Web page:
Enter code MITPHoliday22 at checkout on PenguinRandomHouse.com’s RADIUM AGE series page for 20% off ALL titles published by the MIT Press, with free shipping until January 31, 2023. Terms and conditions apply.

  • VOICES FROM THE RADIUM AGE, a collection of stories — originally published between 1905 and 1931 — by Arthur Conan Doyle, W.E.B. DuBois, E.M. Forster, William Hope Hodgson, Rokeya Sakhawat Hossain, Neil R. Jones, and Jack London. Selected and introduced by Joshua Glenn. (Second volume forthcoming in 2023!) “For early SF buffs, this will be a substantial delight.” — Publisher’s Weekly. See this book at MIT Press.
  • J.D. Beresford’s A WORLD OF WOMEN (1913, with new intro by Astra Taylor). “A World of Women opens with a complacent civilization in collapse. The cause? A deadly virus, albeit one that attacks only men. […] Even a century after its first appearance, A World of Women remains highly readable and still sadly pertinent.” — Michael Dirda, The Washington Post. See this book at MIT Press.
  • H.G. Wells’s THE WORLD SET FREE (1914, with new intro by Sarah Cole & new afterword by Joshua Glenn). “After writing his pioneering scientific romances, H.G. Wells began a life-long project of writing utopian texts. This sustained and stubborn effort, over forty disastrous years, helped to shape a vision of a better world for those designing the postwar order. The World Set Free is a crucial novel in Wells’s amazing effort, and it’s great to see it in a new edition.” — Kim Stanley Robinson. See this book at MIT Press.
Cover designed & illustrated by the cartoonist Seth
  • E.V. Odle’s THE CLOCKWORK MAN (1923, with new intro by Annalee Newitz). “Odle’s novel tells the story of a time traveling cyborg who arrives in the 1920s, deconstructing gender roles along the way.” — Tor.com’s list of Can’t Miss Indie Press Speculative Fiction. “Odle’s ominous, droll, and unforgettable The Clockwork Man is a missing link between Lewis Carroll and John Sladek or Philip K. Dick.” — Jonathan Lethem. See this book at MIT Press.
  • J.J. Connington’s NORDENHOLT’S MILLION (1923, with new intro by Matthew Battles and new afterword by Evan Hepler-Smith). “I can’t think of a more timely moment to reissue Nordenholt’s Million, a chilling prediction of eco-catastrophe and the authoritarian regimes that can and do arise during such periods of chaos.” — Douglas Rushkoff. “I’ve been particularly looking forward to this installment of the series.” — Transfer Orbit. See this book at MIT Press.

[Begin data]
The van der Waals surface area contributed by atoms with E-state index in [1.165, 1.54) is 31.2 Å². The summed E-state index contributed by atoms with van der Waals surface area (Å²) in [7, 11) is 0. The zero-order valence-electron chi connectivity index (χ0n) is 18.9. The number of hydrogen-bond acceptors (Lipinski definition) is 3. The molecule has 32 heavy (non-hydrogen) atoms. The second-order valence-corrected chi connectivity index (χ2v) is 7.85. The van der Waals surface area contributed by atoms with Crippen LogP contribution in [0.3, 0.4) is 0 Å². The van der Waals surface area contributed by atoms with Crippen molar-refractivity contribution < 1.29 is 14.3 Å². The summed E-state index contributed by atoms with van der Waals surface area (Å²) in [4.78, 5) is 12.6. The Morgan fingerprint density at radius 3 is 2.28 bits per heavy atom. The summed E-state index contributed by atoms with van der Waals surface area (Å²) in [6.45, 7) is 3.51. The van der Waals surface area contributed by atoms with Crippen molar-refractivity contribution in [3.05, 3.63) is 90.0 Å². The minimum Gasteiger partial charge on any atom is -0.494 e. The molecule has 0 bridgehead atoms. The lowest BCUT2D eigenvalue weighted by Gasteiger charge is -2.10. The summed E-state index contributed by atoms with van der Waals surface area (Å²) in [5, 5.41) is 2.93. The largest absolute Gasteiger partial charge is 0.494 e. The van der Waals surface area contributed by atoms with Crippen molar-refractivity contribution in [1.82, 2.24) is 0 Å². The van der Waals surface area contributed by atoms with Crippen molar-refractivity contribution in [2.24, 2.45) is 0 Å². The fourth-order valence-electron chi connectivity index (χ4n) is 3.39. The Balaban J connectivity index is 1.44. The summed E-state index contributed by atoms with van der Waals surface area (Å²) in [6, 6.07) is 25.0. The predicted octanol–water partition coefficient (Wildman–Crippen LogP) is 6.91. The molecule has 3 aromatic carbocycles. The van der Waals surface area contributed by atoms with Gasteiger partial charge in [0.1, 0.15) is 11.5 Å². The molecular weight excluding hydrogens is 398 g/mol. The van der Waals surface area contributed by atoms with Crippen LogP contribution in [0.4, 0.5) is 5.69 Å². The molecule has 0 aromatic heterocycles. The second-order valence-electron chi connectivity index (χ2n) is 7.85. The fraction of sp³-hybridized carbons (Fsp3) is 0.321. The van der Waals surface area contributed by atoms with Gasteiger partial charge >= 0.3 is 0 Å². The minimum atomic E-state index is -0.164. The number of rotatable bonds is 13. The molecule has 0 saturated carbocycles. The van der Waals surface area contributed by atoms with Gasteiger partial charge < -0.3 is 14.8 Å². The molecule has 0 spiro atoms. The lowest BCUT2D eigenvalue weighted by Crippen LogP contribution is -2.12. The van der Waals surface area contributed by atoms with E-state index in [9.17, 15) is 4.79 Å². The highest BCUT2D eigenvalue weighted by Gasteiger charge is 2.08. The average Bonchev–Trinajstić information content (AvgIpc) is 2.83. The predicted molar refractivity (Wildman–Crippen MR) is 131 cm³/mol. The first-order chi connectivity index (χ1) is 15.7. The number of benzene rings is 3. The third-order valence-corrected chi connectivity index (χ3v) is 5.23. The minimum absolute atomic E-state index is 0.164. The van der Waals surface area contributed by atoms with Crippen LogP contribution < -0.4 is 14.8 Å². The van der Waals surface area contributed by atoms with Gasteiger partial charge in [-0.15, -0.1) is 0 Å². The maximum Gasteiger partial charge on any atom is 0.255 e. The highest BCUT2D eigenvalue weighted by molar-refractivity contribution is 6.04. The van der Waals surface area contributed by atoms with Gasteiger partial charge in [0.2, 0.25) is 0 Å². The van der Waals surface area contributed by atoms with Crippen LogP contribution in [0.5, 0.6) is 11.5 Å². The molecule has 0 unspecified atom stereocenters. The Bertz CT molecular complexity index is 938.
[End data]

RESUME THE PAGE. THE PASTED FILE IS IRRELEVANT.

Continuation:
• Pauline Hopkins’s OF ONE BLOOD (1902–1903, with new intro by Minister Faust). “Of One Blood returns in this new edition, celebrating a seminal work of Black speculative fiction. Over a century since its original publication, Hopkins’s classic remains as relevant today as ever.” — P. Djèlí Clark. “A fantastic reminder of the long (generally overlooked, ignored, and under-celebrated) legacy of Black speculative fiction!” — Arley Sorg, coeditor-in-chief of Fantasy and Senior Editor of Locus. See this book at MIT Press.
  • Rose Macaulay’s WHAT NOT (1918, with new intro by Matthew De Abaitua). “A satire of Britain after World War One, where mental improvement has its own powerful government department. A cross between Brave New World and Orwell’s ‘Ministry of Truth’ — all delivered with a sly wit and arch tongue.” — Philippa Levine, Walter Prescott Webb Chair in History and Ideas, University of Texas at Austin. See this book at MIT Press.

All series covers illustrated and decorated by the cartoonist Seth.


Glenn and Kingwell don’t merely define different types of adventure — they offer one to their readers.

The Literary Review of Canada
She never flew anywhere without it.

THE ADVENTURER’S GLOSSARY (McGill-Queen’s University Press), Josh’s third collaboration with the philosopher Mark Kingwell and the cartoonist Seth, was published in late 2021. “Joshua Glenn, Mark Kingwell, and Seth combine their talents to embark on a grand linguistic adventure. Together they map out the power of language to help the explorer navigate a rich narrative.” — Ann Bancroft, first woman to trek to the North and South Poles. “I read The Adventurer’s Glossary with great interest and mounting enthusiasm; there is no book quite like it. I found surprises on nearly every page.” — Lucy Sante.

See this book at MQUP. Use code MQSP for a 30% holiday discount!

Here’s what they’re saying about THE ADVENTURER’S GLOSSARY:

“Drags the reluctant reader into the world of the curly wolf and discourages them from being a half-stepper.” — Times Literary Supplement (UK). “Takes the reader on a semantic journey sourced from the military, aviation, surfing, NASA, hip hop, comic books, extreme sports, gaming culture, and classic adventure literature.” — Quill & Quire. “Glenn and Kingwell don’t merely define different types of adventure — they offer one to their readers.” — The Literary Review of Canada. “A case for ‘adventure’ as a literary as well as a quasi-athletic genre and attitude, with a philosopher’s aerial approach, a set of literary recommendations, and a great deal of cultural history baked into a very skimmable A to Z.” — Stephanie Burt. “Packed with interesting trivia, philosophical musings, humour, and cartoons that’ll appeal to any adventure enthusiast.” — We Are the Explorers. “Looking for a gift for a word nerd and/or lover of adventure? Your quest ends here!” — BOING BOING.


Happy holidays!

Tags: Josh Glenn